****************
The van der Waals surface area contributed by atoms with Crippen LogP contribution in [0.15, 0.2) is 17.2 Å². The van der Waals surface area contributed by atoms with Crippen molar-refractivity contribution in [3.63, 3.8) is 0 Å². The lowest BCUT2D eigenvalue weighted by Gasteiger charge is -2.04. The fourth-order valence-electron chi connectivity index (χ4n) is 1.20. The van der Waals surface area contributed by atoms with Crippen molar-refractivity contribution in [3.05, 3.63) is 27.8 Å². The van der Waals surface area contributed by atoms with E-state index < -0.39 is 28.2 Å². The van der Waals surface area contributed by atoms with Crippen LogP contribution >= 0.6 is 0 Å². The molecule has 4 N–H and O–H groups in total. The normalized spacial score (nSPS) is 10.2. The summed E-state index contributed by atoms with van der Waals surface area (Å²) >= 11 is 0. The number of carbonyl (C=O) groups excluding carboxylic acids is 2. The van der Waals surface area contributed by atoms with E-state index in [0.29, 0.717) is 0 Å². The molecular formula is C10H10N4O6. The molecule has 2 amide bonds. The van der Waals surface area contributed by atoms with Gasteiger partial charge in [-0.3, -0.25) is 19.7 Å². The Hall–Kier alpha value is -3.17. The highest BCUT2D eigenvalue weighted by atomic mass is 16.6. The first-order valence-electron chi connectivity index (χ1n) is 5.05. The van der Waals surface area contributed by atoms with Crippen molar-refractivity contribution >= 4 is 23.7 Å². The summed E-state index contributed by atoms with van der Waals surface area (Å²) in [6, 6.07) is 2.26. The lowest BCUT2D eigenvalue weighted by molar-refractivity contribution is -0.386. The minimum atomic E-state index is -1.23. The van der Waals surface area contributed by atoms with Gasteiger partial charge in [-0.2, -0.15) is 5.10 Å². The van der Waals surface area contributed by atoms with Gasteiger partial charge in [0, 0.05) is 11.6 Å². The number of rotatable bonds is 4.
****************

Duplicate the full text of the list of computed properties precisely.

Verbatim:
The van der Waals surface area contributed by atoms with Crippen LogP contribution in [0.15, 0.2) is 17.2 Å². The van der Waals surface area contributed by atoms with Crippen molar-refractivity contribution in [3.63, 3.8) is 0 Å². The lowest BCUT2D eigenvalue weighted by Gasteiger charge is -2.04. The fourth-order valence-electron chi connectivity index (χ4n) is 1.20. The van der Waals surface area contributed by atoms with Crippen molar-refractivity contribution in [3.05, 3.63) is 27.8 Å². The van der Waals surface area contributed by atoms with E-state index < -0.39 is 28.2 Å². The van der Waals surface area contributed by atoms with Crippen LogP contribution >= 0.6 is 0 Å². The molecule has 4 N–H and O–H groups in total. The normalized spacial score (nSPS) is 10.2. The summed E-state index contributed by atoms with van der Waals surface area (Å²) >= 11 is 0. The number of carbonyl (C=O) groups excluding carboxylic acids is 2. The van der Waals surface area contributed by atoms with E-state index in [0.29, 0.717) is 0 Å². The molecular formula is C10H10N4O6. The molecule has 2 amide bonds. The van der Waals surface area contributed by atoms with Gasteiger partial charge in [-0.3, -0.25) is 19.7 Å². The Hall–Kier alpha value is -3.17. The highest BCUT2D eigenvalue weighted by atomic mass is 16.6. The first-order valence-electron chi connectivity index (χ1n) is 5.05. The van der Waals surface area contributed by atoms with Crippen molar-refractivity contribution >= 4 is 23.7 Å². The summed E-state index contributed by atoms with van der Waals surface area (Å²) in [6, 6.07) is 2.26. The lowest BCUT2D eigenvalue weighted by molar-refractivity contribution is -0.386. The minimum atomic E-state index is -1.23. The van der Waals surface area contributed by atoms with Gasteiger partial charge in [-0.2, -0.15) is 5.10 Å². The van der Waals surface area contributed by atoms with Gasteiger partial charge in [0, 0.05) is 11.6 Å². The number of rotatable bonds is 4.